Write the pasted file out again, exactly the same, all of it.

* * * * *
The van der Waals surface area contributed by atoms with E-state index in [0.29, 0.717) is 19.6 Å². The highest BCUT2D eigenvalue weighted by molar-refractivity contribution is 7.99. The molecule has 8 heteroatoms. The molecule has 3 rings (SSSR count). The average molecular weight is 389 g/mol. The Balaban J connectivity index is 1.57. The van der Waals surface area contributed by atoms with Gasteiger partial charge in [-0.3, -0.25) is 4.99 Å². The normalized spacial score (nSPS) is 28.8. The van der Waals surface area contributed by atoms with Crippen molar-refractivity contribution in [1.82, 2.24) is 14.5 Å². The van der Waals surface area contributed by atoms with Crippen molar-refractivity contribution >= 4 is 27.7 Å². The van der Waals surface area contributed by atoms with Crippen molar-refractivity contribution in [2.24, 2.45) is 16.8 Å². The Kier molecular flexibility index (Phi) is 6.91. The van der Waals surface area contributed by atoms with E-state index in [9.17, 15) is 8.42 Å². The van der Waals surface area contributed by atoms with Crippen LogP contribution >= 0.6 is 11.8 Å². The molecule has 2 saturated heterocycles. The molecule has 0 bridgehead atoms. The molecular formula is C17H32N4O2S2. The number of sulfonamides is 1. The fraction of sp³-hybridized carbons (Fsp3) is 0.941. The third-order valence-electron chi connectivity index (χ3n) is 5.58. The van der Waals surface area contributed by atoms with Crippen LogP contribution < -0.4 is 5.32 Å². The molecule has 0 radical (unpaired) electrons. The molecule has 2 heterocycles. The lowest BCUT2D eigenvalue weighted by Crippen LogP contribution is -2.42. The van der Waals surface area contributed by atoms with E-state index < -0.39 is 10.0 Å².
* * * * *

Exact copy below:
The van der Waals surface area contributed by atoms with E-state index in [0.29, 0.717) is 19.6 Å². The highest BCUT2D eigenvalue weighted by molar-refractivity contribution is 7.99. The molecule has 8 heteroatoms. The molecule has 3 rings (SSSR count). The average molecular weight is 389 g/mol. The Balaban J connectivity index is 1.57. The van der Waals surface area contributed by atoms with Gasteiger partial charge in [-0.3, -0.25) is 4.99 Å². The normalized spacial score (nSPS) is 28.8. The van der Waals surface area contributed by atoms with Crippen molar-refractivity contribution in [1.82, 2.24) is 14.5 Å². The van der Waals surface area contributed by atoms with Crippen molar-refractivity contribution >= 4 is 27.7 Å². The van der Waals surface area contributed by atoms with Crippen molar-refractivity contribution in [2.24, 2.45) is 16.8 Å². The Kier molecular flexibility index (Phi) is 6.91. The van der Waals surface area contributed by atoms with E-state index in [9.17, 15) is 8.42 Å². The van der Waals surface area contributed by atoms with Crippen LogP contribution >= 0.6 is 11.8 Å². The molecule has 2 saturated heterocycles. The molecule has 0 bridgehead atoms. The molecular formula is C17H32N4O2S2. The number of sulfonamides is 1. The fraction of sp³-hybridized carbons (Fsp3) is 0.941. The third-order valence-electron chi connectivity index (χ3n) is 5.58. The van der Waals surface area contributed by atoms with Crippen LogP contribution < -0.4 is 5.32 Å². The molecule has 0 radical (unpaired) electrons. The molecule has 2 heterocycles. The lowest BCUT2D eigenvalue weighted by Crippen LogP contribution is -2.42. The van der Waals surface area contributed by atoms with E-state index < -0.39 is 10.0 Å².